KATHMANDU: Nepal and India have been locked in a bitter diplomatic row after the latter inaugurated a new link road for Indian pilgrims that passes through a disputed mountain claimed by the two as their territory.
Nepal's Foreign Affairs Minister Pradeep Gyawali on Monday summoned Indian ambassador Vinay Mohan Kwatra to the ministry and handed a diplomatic note expressing displeasure over a new road in a remote area called Lipulekh that lies in the trijunction of India, China and Nepal.
On Monday, Nepalese police arrested 30 protesters who burned effigies of Indian Prime Minister Narendra Modi and Nepalese Prime Minister KP Sharma Oli. Police also arrested Saturday dozens of protesters outside the Indian Embassy in Kathmandu.
In a statement on Saturday, Nepal's Ministry of Foreign Affairs said the Indian move was against the understanding reached between the two countries. In response, India's Ministry of External Affairs said the area was completely within the territory of India.
Prime Minister Oli and his co-chair in the ruling party, Pushpa Kamal Dahal, called the move "deplorable".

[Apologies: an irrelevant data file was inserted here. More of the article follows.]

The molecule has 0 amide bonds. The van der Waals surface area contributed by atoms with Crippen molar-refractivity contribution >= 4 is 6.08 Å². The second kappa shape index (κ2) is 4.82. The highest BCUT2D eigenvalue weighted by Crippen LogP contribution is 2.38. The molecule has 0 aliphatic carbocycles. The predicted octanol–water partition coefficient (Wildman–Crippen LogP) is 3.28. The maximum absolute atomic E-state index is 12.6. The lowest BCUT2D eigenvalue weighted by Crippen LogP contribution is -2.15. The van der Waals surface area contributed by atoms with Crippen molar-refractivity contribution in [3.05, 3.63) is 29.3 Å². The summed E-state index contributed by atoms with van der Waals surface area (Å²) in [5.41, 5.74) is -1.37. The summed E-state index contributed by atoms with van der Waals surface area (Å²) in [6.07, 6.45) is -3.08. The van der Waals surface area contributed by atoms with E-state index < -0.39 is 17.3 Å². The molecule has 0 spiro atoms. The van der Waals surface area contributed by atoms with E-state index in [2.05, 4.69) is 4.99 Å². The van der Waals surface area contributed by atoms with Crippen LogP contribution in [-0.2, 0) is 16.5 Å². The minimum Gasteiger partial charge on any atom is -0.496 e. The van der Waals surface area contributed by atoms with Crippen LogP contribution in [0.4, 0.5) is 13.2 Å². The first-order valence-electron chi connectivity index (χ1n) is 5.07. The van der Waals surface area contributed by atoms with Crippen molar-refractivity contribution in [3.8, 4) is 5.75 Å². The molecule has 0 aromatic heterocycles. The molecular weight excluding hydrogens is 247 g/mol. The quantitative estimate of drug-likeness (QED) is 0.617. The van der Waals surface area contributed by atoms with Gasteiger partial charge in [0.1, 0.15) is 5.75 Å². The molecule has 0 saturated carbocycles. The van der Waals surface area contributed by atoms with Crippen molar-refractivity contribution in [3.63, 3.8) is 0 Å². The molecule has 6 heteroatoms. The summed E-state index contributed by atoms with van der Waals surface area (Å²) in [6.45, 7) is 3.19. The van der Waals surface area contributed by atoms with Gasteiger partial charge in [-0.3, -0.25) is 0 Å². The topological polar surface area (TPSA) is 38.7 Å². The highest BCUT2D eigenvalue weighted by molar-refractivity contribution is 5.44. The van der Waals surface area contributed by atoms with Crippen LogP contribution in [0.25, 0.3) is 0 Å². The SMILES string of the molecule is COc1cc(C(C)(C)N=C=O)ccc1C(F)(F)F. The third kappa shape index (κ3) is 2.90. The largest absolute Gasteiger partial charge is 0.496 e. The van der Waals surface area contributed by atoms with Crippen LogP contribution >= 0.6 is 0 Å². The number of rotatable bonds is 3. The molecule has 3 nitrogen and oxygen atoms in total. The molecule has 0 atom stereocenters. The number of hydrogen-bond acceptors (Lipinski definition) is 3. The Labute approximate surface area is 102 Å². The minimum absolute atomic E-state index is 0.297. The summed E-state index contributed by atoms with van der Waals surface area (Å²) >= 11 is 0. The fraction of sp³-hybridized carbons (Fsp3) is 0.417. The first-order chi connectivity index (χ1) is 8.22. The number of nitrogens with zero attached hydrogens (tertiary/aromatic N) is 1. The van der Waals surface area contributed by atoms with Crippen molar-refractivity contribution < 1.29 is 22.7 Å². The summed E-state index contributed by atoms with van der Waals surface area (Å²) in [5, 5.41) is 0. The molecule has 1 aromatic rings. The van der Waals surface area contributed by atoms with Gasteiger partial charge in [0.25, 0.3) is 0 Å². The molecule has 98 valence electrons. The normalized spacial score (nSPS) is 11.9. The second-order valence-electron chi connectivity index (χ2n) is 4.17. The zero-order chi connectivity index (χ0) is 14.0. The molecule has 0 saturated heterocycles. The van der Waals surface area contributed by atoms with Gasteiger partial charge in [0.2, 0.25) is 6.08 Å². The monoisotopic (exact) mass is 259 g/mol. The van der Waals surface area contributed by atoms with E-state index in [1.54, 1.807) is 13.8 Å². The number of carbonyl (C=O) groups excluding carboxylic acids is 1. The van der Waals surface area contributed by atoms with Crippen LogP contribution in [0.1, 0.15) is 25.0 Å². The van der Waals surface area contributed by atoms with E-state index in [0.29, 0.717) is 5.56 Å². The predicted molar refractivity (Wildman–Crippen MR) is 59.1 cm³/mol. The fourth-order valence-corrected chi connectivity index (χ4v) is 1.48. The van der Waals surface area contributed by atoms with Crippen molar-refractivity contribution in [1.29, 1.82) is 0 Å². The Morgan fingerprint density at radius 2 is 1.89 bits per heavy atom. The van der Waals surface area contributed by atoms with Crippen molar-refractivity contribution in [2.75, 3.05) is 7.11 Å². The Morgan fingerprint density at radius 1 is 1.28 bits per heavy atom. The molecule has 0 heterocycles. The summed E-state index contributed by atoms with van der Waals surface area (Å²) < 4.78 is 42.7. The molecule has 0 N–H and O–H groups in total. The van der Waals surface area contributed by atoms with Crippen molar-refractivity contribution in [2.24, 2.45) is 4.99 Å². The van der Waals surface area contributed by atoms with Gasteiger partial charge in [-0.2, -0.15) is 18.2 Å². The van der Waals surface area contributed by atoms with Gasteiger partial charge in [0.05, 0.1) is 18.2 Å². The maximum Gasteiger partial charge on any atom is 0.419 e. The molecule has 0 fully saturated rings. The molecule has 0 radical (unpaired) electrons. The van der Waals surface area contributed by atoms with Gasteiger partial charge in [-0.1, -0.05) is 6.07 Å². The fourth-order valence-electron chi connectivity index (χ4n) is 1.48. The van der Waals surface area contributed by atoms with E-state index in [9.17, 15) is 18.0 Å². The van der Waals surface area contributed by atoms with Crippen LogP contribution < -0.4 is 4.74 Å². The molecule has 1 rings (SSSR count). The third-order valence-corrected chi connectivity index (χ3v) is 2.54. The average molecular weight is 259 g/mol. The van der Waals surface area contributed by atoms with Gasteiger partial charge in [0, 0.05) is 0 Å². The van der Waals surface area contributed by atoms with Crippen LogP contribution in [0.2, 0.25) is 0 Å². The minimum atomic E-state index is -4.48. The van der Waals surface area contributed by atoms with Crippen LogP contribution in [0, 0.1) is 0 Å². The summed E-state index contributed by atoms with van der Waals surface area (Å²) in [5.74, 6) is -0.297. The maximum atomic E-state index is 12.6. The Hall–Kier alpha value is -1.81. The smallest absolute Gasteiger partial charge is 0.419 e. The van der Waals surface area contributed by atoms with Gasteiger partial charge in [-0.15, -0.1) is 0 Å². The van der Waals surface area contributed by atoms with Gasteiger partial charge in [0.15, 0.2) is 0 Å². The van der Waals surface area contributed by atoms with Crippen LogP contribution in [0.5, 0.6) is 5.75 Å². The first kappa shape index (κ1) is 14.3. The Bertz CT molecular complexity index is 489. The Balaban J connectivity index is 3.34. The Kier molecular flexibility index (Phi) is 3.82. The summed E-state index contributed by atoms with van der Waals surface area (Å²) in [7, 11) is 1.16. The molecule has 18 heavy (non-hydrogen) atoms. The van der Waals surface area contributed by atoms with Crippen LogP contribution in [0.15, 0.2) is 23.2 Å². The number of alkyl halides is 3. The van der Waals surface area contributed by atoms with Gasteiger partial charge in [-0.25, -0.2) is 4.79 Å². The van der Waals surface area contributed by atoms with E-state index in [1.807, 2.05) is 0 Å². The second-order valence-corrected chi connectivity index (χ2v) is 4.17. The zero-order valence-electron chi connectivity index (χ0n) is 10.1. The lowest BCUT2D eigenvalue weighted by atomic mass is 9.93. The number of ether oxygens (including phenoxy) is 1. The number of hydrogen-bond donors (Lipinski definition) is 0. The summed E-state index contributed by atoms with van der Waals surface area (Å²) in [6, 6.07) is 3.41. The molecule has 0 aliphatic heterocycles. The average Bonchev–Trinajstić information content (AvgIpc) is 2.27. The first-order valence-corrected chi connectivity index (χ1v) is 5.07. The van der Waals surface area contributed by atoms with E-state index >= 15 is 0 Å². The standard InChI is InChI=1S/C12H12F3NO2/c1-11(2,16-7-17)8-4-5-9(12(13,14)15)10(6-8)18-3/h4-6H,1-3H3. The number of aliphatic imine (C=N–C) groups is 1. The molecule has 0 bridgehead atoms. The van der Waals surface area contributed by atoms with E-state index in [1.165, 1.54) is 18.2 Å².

"All the historical facts and evidences […] clearly stipulate that the area east of Kali [the border river] including […] Lipulekh are territories of Nepal," the statement said.
Hashtag #BackOffIndia trended on Twitter in Nepal on Saturday. India is viewed as a domineering neighbor by a vast majority of people in Nepal.
India launched the link road in the mountain to shorten the route for Indian pilgrims heading to Kailash Mansarovar, a holy site for Hindus in the Tibetan region of China.
In November, protests erupted in Nepal after India released a political map claiming the disputed territory was part of the country. The area borders Indian state of Uttarakhand.
Relations between the two countries strained after Nepal blamed India for imposing a border blockade in 2015, which crippled the supplies to the landlocked nation.